Would an inverse-cube law obey Newton's shell theorem?

Discussion in 'Physics & Math' started by eram, Mar 15, 2013.

  1. eram Sciengineer Valued Senior Member

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    Let's say an inverse-cube law of force applies to point masses.

    Will the force exerted by a spherically symmetric body be equivalent to a mass in its center?
     
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  3. rpenner Fully Wired Staff Member

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    No. Neither will the force exerted by a spherical shell on its interior equal zero.
     
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  5. eram Sciengineer Valued Senior Member

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    Hmm, I thought that being spherically symmetric was the only condition necessary for it to be equivalent to a point mass in the geometric center.

    The inverse square law has some interesting properties indeed.
     
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  7. AlphaNumeric Fully ionized Moderator

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    The inverse square law and the shell theorem are intimately linked because the fact anywhere inside the shell experiences zero force is because there is a very particular relationship between how the material is distributed and how much each little piece pulls on you. When you are located somewhere not in the middle of the sphere you are closer to some of the shell but there's now more shell on the other side of you, if you see what I mean. The additional amount is precisely balanced by the different strength of attraction due to closer proximity of the closer piece of the shell.

    Spherical symmetry tells you that at the centre of the shell you would feel no resultant force, regardless of what the \(F(r)\) expression was, since you're pulled in all directions equally. If you allow the force to depend on angle, so some direction causes a stronger pull than others, then you would obviously break this. A spherically symmetric shell under a force which depends only on distance will always have zero force at the centre. Off the centre and it becomes dependent on the force's precise form.
     
  8. eram Sciengineer Valued Senior Member

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    Yup. I was reading on how Newton conceived an inverse-cube law, but since a sphere becomes distinguishable from a point mass, it makes it more implausible I guess.
     
  9. RJBeery Natural Philosopher Valued Senior Member

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    It's an interesting question. I should probably think before posting, but I wonder if Newton's Shell would work with an inverse cube law and a higher dimensional sphere...
     
  10. Tach Banned Banned

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    Spherical symmetry proves that it does, independent of the function form \(F(r)\) and independent of the number of dimensions.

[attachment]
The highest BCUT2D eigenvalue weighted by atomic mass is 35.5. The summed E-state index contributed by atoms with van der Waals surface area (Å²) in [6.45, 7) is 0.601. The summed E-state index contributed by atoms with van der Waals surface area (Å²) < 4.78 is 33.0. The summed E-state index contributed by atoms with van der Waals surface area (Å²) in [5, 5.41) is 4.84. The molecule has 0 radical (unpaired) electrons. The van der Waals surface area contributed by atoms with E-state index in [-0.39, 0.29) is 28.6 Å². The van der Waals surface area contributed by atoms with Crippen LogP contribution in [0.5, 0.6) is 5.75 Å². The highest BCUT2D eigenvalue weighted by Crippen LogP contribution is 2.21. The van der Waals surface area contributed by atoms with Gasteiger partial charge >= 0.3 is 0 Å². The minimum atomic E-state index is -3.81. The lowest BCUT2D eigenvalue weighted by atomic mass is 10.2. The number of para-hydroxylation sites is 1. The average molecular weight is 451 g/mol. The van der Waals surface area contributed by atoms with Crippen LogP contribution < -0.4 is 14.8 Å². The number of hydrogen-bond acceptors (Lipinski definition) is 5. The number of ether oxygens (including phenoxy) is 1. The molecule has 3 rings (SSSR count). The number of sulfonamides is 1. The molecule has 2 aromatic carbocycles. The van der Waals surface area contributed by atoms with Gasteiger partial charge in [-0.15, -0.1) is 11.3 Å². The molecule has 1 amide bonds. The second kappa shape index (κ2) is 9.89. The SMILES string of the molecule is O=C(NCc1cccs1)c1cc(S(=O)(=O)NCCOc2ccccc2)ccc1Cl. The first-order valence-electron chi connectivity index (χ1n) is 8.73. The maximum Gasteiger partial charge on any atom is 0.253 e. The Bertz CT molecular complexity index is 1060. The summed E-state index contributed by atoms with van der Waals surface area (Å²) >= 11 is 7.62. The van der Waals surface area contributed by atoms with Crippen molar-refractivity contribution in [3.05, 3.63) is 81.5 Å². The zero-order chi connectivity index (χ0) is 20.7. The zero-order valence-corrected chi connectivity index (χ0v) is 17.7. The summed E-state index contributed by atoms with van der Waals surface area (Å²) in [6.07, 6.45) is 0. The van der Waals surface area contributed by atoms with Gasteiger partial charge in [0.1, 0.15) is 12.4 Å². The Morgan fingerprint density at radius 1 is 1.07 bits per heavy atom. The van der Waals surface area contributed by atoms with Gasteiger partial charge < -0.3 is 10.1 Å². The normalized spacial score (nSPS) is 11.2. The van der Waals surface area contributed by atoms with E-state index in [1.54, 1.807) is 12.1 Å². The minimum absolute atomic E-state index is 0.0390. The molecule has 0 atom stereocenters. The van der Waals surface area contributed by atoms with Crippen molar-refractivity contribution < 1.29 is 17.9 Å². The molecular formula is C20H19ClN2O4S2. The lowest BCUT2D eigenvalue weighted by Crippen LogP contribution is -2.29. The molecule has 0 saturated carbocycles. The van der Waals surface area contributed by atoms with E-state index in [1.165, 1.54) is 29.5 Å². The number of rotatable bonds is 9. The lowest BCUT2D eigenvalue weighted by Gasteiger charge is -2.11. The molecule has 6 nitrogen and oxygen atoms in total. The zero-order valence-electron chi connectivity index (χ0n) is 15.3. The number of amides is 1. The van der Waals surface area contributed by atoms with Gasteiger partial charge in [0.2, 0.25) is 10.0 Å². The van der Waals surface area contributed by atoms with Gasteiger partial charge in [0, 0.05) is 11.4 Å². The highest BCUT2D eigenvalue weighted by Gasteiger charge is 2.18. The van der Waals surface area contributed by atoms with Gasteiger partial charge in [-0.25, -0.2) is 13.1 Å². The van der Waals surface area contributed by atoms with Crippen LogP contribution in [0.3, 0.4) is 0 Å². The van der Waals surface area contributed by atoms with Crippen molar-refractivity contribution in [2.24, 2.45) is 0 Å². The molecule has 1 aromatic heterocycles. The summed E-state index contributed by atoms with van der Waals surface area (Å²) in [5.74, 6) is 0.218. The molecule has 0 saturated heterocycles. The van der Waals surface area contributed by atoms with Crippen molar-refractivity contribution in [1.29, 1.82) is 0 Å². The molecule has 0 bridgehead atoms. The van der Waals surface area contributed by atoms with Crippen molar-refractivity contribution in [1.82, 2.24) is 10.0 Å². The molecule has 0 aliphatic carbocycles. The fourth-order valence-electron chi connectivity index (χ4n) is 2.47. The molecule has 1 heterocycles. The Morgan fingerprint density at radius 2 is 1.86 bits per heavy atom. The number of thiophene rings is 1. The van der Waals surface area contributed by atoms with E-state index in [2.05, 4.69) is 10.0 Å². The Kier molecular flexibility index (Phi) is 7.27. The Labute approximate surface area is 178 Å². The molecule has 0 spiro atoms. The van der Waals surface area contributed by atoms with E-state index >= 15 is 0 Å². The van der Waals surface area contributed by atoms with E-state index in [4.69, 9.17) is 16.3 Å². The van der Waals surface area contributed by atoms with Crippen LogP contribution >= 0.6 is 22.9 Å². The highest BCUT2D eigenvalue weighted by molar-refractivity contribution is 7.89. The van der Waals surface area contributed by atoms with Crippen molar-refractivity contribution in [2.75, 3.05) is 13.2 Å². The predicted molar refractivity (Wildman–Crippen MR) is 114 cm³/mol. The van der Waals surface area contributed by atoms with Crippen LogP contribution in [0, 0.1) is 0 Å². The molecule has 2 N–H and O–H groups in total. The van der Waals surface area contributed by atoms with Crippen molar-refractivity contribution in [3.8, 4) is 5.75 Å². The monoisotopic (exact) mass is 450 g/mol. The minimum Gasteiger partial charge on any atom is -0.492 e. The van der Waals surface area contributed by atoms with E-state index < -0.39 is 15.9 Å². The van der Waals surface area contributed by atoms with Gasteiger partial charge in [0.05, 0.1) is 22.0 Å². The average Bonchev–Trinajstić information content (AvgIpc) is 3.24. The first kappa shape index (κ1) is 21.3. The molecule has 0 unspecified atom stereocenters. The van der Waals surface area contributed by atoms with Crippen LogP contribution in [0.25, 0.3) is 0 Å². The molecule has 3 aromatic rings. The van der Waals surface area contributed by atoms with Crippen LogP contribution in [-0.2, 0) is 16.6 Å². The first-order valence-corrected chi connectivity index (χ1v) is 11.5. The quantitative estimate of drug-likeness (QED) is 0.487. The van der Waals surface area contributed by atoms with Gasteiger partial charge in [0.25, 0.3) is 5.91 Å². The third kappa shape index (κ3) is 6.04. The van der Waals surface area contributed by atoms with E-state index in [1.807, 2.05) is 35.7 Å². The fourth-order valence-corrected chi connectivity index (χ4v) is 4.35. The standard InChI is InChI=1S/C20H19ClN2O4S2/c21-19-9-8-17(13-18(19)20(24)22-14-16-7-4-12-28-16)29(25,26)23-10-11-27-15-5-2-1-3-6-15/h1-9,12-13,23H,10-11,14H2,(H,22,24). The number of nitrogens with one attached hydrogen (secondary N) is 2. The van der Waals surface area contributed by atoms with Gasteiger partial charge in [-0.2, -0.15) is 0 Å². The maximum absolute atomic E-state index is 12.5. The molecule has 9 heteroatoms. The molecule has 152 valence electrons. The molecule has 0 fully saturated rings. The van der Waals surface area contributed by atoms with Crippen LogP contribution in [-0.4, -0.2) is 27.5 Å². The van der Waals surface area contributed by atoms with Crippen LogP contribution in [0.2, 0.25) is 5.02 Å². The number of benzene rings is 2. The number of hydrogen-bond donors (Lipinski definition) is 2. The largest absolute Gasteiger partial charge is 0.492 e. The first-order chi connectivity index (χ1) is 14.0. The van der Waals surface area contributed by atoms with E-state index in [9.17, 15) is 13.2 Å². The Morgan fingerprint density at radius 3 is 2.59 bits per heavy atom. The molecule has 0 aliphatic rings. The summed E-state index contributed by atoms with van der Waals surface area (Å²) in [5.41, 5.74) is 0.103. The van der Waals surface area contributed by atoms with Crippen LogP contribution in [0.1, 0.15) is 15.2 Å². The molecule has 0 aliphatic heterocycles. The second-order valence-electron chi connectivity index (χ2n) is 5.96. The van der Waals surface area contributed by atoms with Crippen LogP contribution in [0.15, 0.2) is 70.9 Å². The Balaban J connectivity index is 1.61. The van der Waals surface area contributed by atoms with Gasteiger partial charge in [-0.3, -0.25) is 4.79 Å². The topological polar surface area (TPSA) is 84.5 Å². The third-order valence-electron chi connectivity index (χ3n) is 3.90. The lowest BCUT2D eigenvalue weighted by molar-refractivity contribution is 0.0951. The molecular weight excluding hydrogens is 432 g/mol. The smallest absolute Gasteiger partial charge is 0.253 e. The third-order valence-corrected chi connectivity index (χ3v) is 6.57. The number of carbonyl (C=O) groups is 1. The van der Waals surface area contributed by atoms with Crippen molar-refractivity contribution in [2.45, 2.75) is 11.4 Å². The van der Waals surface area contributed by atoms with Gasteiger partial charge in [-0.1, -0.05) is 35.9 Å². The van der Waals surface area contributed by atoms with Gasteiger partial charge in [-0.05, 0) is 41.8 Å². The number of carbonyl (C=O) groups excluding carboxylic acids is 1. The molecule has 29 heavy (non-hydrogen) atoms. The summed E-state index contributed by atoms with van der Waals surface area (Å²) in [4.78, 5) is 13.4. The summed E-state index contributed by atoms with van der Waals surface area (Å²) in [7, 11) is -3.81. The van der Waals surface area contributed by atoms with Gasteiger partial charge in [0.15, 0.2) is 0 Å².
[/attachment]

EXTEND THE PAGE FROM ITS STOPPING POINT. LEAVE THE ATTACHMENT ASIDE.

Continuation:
11. AlphaNumeric Fully ionized Moderator

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    Tach, if the Shell Theorem includes the result that the force experienced inside a shell is zero then the form F(r) is important, as it would become dependent upon the number of dimensions. It is not immediate that spherical symmetry is enough to enforce the other result from the Shell Theorem, that a spherically symmetric shell has the same gravitational field as a point mass of the same mass for all locations outside the shell. Given a gravitational profile F(r,m) for a point mass of mass m is it immediate that the force produced by a spherical shell will look like F(r,M) where M is the total shell mass, for any F? No. Or were you referring to something else in the theorem?
     
  12. Tach Banned Banned

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    This is not what I am saying, what I am saying that the resulting force inside the shell is zero. I should have been more precise.
     
  13. RJBeery Natural Philosopher Valued Senior Member

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    Wait, you believe this is true for any force function?
     
  14. Tach Banned Banned

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    Yes, the spherical symmetry dictates that as I already mentioned. Doing the complete calculations for a force \(F = k /r^3 \) shows that to be true only in the center of the shell since \(F = \frac{GMm}{4r^2 R} \int_{R-r}^{R+r} \left( 1/s + \frac{r^2 - R^2}{s^3} \right) \, ds.\), as opposed to the case \(F =k / r^2\) where the resultant force is identically zero everywhere inside the shell since \(F = \frac{GMm}{4r^2 R} \int_{R-r}^{R+r} \left( 1 + \frac{r^2 - R^2}{s^2} \right) \, ds.\).
     
    Last edited: Mar 18, 2013
  15. eram Sciengineer Valued Senior Member

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    Nice, that's even more interesting.

    Would an inverse-cube point mass be indistinguishable from a 3-sphere?
     
  16. Billy T Use Sugar Cane Alcohol car Fuel Valued Senior Member

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    Except for the central point, the force at a point inside a uniform density mass shell is zero only for inverse r^2 gravity. Proof: